Good news: 3rd year of president's term is best for stocks

white house 3rd year

The stock market is off to its worst start since the meltdown of 2008, but history says investors shouldn't panic yet.

There are plenty of reasons why stocks are likely to bounce back from their early 2015 jitters: The American economy is growing rapidly, the Fed's in no rush to hike rates and plunging oil prices should bring smiles to Main Street.

There's also the number three. As in, this is the third year of President Obama's final presidential term.

Since World War II, the S&P 500 has never suffered a loss during the third year of the presidential cycle, according to S&P Capital IQ.

Related: The stock market needs a correction. Here's why

Even more encouragingly, the index increased an average of 16.1% during this lucky third year, compared with the typical gain of 8.8% during all years.

"While history is a guide but never gospel, it is on the side of investors who believe this year could be up as well," said Sam Stovall, chief investment strategist at Capital IQ.

It's worth noting that twice -- in 1947 and 2011 -- the stock market failed to rally in the third year of the cycle. It ended the year virtually unchanged in both instances.

presidential cycle
The S&P 500 has a long history of putting up big gains during the third year of a president's term.

Related: Big Oil loses $200B as oil prices crash

Playing politics: So what's behind the good feelings on Wall Street during the third year of White House stints? Stovall points to pure politics.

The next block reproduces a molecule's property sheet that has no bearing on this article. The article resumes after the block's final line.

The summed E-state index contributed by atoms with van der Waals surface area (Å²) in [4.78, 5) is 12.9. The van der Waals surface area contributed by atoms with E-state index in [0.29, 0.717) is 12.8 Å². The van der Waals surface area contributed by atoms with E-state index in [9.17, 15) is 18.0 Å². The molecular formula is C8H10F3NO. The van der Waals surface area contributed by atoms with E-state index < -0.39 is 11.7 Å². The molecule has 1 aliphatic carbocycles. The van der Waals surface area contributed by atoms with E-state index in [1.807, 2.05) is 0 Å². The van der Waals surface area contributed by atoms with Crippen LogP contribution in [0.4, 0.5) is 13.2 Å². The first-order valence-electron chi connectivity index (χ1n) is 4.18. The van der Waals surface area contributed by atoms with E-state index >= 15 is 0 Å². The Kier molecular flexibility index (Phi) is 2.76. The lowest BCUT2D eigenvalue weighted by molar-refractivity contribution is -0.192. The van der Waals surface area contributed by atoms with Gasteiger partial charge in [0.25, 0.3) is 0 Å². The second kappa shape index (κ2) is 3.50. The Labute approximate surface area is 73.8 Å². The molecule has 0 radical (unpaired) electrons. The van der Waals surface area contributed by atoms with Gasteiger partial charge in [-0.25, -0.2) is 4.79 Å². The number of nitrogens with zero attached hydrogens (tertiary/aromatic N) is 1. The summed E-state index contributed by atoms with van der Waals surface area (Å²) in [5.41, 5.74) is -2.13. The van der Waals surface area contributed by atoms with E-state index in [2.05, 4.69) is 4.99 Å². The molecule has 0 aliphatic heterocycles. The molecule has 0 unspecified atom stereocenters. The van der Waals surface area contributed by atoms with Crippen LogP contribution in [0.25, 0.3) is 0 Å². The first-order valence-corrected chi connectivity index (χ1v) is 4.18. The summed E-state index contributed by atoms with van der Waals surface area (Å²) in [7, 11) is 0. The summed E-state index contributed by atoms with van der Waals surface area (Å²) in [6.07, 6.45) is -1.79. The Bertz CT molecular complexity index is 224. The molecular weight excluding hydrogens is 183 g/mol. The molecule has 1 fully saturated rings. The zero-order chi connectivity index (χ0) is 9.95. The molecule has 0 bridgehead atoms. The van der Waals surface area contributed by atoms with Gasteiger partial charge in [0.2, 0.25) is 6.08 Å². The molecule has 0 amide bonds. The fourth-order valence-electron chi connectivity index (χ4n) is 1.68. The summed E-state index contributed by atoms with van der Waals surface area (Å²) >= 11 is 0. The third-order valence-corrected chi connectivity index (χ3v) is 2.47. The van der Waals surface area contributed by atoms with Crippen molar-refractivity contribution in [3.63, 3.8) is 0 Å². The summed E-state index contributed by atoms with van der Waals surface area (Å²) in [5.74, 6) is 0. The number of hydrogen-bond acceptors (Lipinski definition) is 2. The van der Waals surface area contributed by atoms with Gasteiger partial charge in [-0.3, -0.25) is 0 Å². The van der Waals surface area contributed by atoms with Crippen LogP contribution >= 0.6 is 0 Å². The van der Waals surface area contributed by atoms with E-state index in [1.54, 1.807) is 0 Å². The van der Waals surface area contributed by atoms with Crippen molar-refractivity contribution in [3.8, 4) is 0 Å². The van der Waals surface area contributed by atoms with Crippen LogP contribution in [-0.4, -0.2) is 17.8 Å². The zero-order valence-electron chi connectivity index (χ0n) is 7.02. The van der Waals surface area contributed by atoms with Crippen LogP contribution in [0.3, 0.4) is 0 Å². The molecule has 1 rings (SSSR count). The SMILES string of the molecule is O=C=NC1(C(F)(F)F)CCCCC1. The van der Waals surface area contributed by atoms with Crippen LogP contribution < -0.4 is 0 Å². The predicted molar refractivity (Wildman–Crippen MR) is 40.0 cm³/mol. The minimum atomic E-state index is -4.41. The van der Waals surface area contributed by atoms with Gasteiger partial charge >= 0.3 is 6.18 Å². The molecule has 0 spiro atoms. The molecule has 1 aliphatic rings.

"The party in power wants to stay in power and will traditionally try to do whatever it can to stimulate the economy and consumer confidence so voters feel more optimistic when they go back to the polls in Year 4," he said.

Investors have been anything but optimistic at the start of 2015. The S&P 500 tumbled 2.7% through the first three trading days of the year (although the market is rebounding Wednesday).

That's the worst start since 2008, according to BTIG. That poor start seven years ago foreshadowed a 38% market meltdown amid the financial crisis. Stocks also plunged 4.6% three days into 2000, a year that saw the S&P 500 decline 10% when the Dot-com bubble popped.

"Hardly the company one would like to keep," Dan Greenhaus, chief global strategist at BTIG, wrote in a report this week.

Related: Cheap oil - Main Street hates it, Wall Street loves it

Resilient markets: But market pullbacks are healthy, giving investors waiting on the sideline an entry point and preventing stocks from overheating.

That's especially true today given the fact that the stock market hasn't suffered a 10% correction since October 2011. To put that in perspective, Hollywood has churned out three different X-Men movies since then.

Pullbacks are quite common during the third year of presidential cycles, with 82% of them posting a decline of 5% or more, Stovall said.

"It just shows you the resiliency of the market to be able to bounce back," he said.

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